Patients in cohort 2 received 3 cycles of trastuzumab plus docetaxel, then 3 cycles of 5-fluorouracil, epirubicin, cyclophosphamide, and finally trastuzumab with or without bevacizumab for the rest of the 12-month treatment. Within each cohort, patients were randomized 1:1 to receive the regimen either with or without bevacizumab.

The primary endpoint was invasive DFS for treatment with bevacizumab compared to treatment without bevacizumab.

This trial showed a marked improvement in invasive DFS at 3 years compared with the Breast Cancer International Research Group (BCIRG) 006 trial published in the New England Journal of Medicine in 2011, which showed an 86% invasive DFS rate for a similar patient group. “When we saw the data we were struck by the improvement,” said Slamon during the press briefing.

In a subset analysis, age, race, and geographic distribution did not result in different invasive DFS rates. All patient groups, including those with more than two positive axillary lymph nodes and those with a larger tumor burden had significant benefit from the treatment. Invasive DFS was slightly higher among patients with node-negative disease (96%) compared with node-positive patients (88%), but bevacizumab did not improve outcomes for any subgroup. In the BCIRG 006 trial, the 3-year invasive DFS rate was 85% for node-positive patients and 96% for node-negative patients.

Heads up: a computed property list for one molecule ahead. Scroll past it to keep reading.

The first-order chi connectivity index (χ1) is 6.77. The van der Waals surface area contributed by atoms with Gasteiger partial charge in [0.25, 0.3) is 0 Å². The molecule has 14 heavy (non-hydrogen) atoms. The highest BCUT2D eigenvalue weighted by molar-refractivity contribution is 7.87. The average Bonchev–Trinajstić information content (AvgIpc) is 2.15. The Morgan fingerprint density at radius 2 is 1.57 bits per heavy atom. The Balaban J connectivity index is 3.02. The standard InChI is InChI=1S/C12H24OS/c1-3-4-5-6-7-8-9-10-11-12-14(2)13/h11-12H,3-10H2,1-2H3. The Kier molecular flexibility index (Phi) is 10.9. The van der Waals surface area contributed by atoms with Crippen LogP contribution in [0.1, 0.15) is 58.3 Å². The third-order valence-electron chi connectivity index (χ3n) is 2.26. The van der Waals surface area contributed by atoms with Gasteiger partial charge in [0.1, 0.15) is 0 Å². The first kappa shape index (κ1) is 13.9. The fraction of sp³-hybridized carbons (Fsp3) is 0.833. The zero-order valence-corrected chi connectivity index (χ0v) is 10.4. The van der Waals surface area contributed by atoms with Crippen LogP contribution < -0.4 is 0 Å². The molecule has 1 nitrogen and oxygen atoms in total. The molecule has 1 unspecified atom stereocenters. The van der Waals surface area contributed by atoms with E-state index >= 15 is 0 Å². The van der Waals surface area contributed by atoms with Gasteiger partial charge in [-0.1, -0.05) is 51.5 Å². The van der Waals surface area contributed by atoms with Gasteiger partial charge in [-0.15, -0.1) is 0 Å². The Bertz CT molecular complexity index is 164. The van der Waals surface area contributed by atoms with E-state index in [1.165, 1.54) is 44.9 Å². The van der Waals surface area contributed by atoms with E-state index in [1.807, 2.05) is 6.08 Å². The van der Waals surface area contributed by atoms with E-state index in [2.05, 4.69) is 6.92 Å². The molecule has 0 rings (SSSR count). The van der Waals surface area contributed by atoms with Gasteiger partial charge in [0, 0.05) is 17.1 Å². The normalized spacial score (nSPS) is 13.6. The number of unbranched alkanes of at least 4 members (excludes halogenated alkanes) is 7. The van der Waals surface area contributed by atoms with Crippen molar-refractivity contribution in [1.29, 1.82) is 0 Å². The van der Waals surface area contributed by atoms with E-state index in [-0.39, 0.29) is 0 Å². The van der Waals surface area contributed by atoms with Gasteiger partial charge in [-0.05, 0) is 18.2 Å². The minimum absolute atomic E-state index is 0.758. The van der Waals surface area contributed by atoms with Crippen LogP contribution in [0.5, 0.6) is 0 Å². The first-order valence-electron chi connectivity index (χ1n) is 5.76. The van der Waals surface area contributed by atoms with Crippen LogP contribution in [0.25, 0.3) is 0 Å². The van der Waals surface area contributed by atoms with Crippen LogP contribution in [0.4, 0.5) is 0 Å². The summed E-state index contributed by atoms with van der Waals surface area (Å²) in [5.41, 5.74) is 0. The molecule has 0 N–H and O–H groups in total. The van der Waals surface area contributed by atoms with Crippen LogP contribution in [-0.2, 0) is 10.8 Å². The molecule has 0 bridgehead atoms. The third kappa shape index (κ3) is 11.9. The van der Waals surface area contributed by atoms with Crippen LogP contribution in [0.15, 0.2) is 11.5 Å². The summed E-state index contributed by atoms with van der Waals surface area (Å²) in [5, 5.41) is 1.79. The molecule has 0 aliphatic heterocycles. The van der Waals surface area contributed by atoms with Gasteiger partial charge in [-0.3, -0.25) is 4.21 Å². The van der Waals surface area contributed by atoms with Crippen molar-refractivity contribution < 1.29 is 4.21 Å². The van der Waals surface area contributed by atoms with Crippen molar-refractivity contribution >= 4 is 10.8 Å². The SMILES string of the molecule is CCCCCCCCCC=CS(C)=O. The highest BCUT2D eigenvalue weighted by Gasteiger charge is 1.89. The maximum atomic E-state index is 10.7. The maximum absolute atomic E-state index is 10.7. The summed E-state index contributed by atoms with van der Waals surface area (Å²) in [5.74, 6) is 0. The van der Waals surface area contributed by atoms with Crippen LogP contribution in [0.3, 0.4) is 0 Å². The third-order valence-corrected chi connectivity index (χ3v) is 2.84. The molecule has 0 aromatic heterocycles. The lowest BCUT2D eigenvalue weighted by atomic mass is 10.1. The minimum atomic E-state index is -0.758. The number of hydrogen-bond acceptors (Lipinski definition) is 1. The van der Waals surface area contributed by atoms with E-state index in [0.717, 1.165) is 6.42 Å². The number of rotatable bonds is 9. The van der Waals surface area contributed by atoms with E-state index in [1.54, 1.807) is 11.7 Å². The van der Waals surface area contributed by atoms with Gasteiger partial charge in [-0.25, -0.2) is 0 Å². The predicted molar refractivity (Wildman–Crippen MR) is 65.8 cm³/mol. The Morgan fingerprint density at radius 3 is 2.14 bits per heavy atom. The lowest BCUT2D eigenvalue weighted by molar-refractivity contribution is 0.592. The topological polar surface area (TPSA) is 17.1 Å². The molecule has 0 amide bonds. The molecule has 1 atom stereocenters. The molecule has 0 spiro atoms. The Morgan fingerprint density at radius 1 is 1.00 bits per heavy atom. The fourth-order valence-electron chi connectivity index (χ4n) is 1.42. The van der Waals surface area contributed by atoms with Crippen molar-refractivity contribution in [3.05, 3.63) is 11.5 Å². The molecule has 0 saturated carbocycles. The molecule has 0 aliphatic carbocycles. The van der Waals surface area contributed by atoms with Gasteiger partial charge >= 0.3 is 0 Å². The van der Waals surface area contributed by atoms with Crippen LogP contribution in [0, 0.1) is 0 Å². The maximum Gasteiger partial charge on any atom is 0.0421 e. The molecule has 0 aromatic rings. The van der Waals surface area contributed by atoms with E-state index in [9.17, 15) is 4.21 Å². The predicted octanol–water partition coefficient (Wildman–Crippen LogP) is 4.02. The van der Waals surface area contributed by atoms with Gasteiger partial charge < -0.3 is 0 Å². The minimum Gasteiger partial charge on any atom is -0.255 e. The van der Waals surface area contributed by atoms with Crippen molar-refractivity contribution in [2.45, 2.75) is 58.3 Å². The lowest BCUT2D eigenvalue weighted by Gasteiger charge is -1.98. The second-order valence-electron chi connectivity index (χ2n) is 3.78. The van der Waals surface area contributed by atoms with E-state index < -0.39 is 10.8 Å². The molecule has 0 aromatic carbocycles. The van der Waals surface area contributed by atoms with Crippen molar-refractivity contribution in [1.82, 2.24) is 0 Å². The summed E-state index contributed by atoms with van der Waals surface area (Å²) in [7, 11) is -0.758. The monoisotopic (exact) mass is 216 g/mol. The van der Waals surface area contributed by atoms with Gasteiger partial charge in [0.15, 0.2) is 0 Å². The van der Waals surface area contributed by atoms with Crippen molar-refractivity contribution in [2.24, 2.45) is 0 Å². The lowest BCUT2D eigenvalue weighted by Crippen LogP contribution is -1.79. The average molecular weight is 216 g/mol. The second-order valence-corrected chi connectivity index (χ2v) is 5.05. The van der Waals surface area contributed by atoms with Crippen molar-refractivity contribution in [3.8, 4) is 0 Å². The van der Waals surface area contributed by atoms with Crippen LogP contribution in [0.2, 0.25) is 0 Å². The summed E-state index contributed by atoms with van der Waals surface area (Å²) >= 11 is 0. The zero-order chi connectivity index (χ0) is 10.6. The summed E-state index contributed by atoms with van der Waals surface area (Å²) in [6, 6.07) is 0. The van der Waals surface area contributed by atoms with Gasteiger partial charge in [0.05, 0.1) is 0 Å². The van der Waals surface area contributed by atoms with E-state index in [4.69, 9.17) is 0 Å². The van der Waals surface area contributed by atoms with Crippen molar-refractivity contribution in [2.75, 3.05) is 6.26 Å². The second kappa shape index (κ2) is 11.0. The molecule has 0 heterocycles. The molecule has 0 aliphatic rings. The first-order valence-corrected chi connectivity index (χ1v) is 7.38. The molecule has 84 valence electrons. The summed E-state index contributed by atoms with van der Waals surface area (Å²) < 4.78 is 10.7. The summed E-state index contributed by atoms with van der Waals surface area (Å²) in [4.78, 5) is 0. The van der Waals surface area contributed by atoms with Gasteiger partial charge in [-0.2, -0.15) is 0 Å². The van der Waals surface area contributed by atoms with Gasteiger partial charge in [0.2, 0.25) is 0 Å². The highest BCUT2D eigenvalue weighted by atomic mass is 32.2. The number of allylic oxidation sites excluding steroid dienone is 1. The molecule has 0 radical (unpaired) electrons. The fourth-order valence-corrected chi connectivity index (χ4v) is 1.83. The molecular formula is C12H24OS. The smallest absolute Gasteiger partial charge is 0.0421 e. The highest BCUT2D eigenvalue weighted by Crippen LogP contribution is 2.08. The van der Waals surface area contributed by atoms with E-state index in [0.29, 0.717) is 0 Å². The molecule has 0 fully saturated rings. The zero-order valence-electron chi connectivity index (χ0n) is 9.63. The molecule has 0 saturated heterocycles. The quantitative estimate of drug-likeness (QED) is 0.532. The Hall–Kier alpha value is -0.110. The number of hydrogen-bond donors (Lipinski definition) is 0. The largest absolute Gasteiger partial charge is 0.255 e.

The addition of bevacizumab resulted in higher rates of grade 3/4 adverse events. Eight percent of patients in the chemotherapy/trastuzumab treatment arms had a grade 3/4 adverse event compared with 27% of patients in the bevacizumab experimental arms (P < .0001). Hypertension, an on-target toxicity of bevacizumab, was higher among bevacizumab-treated patients, with 19% of these patients experiencing a grade 3/4 hypertension event compared with 4% of patients in the chemotherapy/trastuzumab group (P < .0001).